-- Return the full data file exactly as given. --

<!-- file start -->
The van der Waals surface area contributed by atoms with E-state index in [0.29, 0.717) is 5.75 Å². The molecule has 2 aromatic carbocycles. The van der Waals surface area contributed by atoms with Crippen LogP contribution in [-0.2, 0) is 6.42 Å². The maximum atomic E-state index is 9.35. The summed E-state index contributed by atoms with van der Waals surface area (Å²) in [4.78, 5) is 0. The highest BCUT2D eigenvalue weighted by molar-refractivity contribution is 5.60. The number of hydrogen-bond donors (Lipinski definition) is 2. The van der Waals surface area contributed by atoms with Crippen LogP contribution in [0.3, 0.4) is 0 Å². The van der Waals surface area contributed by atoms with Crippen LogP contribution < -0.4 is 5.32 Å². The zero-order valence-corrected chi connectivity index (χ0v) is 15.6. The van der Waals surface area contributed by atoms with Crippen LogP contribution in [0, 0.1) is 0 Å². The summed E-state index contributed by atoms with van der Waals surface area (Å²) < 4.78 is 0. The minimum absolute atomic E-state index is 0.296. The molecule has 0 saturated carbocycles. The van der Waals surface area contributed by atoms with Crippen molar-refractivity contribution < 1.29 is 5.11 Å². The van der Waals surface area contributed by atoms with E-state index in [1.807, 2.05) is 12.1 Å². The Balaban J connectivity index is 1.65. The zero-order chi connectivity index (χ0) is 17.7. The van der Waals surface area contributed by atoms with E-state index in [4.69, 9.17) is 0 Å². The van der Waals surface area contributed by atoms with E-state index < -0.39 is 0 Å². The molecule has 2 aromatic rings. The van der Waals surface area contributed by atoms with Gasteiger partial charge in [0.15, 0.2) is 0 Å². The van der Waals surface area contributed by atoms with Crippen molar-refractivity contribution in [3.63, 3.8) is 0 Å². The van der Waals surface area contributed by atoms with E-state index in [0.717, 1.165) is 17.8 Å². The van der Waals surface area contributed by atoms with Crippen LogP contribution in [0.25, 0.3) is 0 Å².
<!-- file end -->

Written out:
The van der Waals surface area contributed by atoms with E-state index in [0.29, 0.717) is 5.75 Å². The molecule has 2 aromatic carbocycles. The van der Waals surface area contributed by atoms with Crippen LogP contribution in [-0.2, 0) is 6.42 Å². The maximum atomic E-state index is 9.35. The summed E-state index contributed by atoms with van der Waals surface area (Å²) in [4.78, 5) is 0. The highest BCUT2D eigenvalue weighted by molar-refractivity contribution is 5.60. The number of hydrogen-bond donors (Lipinski definition) is 2. The van der Waals surface area contributed by atoms with Crippen LogP contribution in [0.3, 0.4) is 0 Å². The van der Waals surface area contributed by atoms with Crippen LogP contribution < -0.4 is 5.32 Å². The zero-order valence-corrected chi connectivity index (χ0v) is 15.6. The van der Waals surface area contributed by atoms with Crippen LogP contribution in [0, 0.1) is 0 Å². The summed E-state index contributed by atoms with van der Waals surface area (Å²) < 4.78 is 0. The minimum absolute atomic E-state index is 0.296. The molecule has 0 saturated carbocycles. The van der Waals surface area contributed by atoms with Crippen molar-refractivity contribution < 1.29 is 5.11 Å². The van der Waals surface area contributed by atoms with E-state index in [1.807, 2.05) is 12.1 Å². The Balaban J connectivity index is 1.65. The zero-order chi connectivity index (χ0) is 17.7. The van der Waals surface area contributed by atoms with E-state index in [4.69, 9.17) is 0 Å². The van der Waals surface area contributed by atoms with E-state index < -0.39 is 0 Å². The molecule has 2 aromatic rings. The van der Waals surface area contributed by atoms with Gasteiger partial charge in [0.15, 0.2) is 0 Å². The van der Waals surface area contributed by atoms with Crippen molar-refractivity contribution in [3.63, 3.8) is 0 Å². The van der Waals surface area contributed by atoms with E-state index in [0.717, 1.165) is 17.8 Å². The van der Waals surface area contributed by atoms with Crippen LogP contribution in [0.25, 0.3) is 0 Å².